Two very different brothers get together for a temporary stay in a Japanese zen monastry. The trip from Germany to Japan brings up some unexpected quests they have to manage. Soon both ... See full summary »
Two very different brothers get together for a temporary stay in a Japanese zen monastry. The trip from Germany to Japan brings up some unexpected quests they have to manage. Soon both really have to leave their ordinary lifes behind and are on a voyage to themselves. Written by
"To live is to suffer," says brother Gustav, blissfully. "Buddha's first noble truth."
Enlightenment Guaranteed, a German Zen comedy is an amazing film that succeeds on several levels: as an insight into Buddhist philosophy and practice, as the maturing process of two brothers, and as a look at the hectic world of Tokyo, Japan. I won't guarantee you'll be enlightened but I'm sure you'll be entertained.
Shot with digital video, the film revolves around two brothers, Gustav, (Gustav Peter Wöhler), a single Feng Shui consultant, and Uwe (Uwe Ochsenknecht), a salesman whose wife and children have just left him. After his brother's marital breakup, Gustav reluctantly takes Uwe with him to the Sojiji Soin Father Temple (a Zen monastery) in Monzen, outside of Tokyo.
Their adventures in Tokyo are funny and touching. One time they get lost and cannot find their way back to their hotel. Another time they run out of money and are bilked by a singing ATM machine in a hilarious sequence. Finally, they end up sleeping in cardboard boxes, then in a tent next to a railroad train. The two are thoroughly spent when they finally arrive at Monzen. There is a stunning contrast between the frenetic pace of Tokyo and the serene setting of the monastery.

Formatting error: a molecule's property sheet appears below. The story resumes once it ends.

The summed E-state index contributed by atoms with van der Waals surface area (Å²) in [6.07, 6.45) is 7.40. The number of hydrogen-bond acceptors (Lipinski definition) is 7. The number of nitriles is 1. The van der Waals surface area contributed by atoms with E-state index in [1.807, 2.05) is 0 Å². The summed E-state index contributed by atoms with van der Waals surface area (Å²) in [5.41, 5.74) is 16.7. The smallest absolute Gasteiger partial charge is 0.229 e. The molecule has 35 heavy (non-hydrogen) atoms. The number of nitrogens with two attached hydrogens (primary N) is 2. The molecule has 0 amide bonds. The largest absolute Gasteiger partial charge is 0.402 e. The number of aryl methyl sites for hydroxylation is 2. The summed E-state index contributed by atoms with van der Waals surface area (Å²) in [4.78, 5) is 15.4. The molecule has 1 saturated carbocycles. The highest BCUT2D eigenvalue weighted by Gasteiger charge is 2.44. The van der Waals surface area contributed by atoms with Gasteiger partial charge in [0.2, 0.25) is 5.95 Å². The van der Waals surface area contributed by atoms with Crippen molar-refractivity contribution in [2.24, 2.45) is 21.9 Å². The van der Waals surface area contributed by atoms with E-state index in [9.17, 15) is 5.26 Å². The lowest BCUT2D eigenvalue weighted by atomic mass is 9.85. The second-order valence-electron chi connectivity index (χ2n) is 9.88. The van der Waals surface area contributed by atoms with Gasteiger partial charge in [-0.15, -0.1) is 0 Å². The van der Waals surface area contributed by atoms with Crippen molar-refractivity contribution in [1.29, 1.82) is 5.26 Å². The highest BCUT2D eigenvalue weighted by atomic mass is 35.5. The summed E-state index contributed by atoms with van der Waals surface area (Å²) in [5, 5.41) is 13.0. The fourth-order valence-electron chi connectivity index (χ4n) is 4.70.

The brothers have to get used to getting up at 4:30 A.M., taking cold baths, running cleaning rags across the floor and the elaborate unwrapping of eating utensils. Roles are reversed to a certain extent as Gustav buckles under pressure, while the uninitiated Uwe, merely along for the ride, proves surprisingly adaptable to the rigors of monastery life. The two brothers gradually lose "control" of their lives and learn to live in the present. As the Abbot of Monzen explains, enlightenment is not the achievement of something, but the absence of something. In Uwe's case, it might be the absence of attachment to the circumstances of his life.
Enlightenment Guaranteed is a celebration of the act of looking within ourselves to unravel the mysteries of who we really are. The clanging of the various chimes and gongs, the beating of the drums, and the meditation rituals of the Buddhist monks create an atmosphere of calm and spirituality that left me with a feeling of joy.
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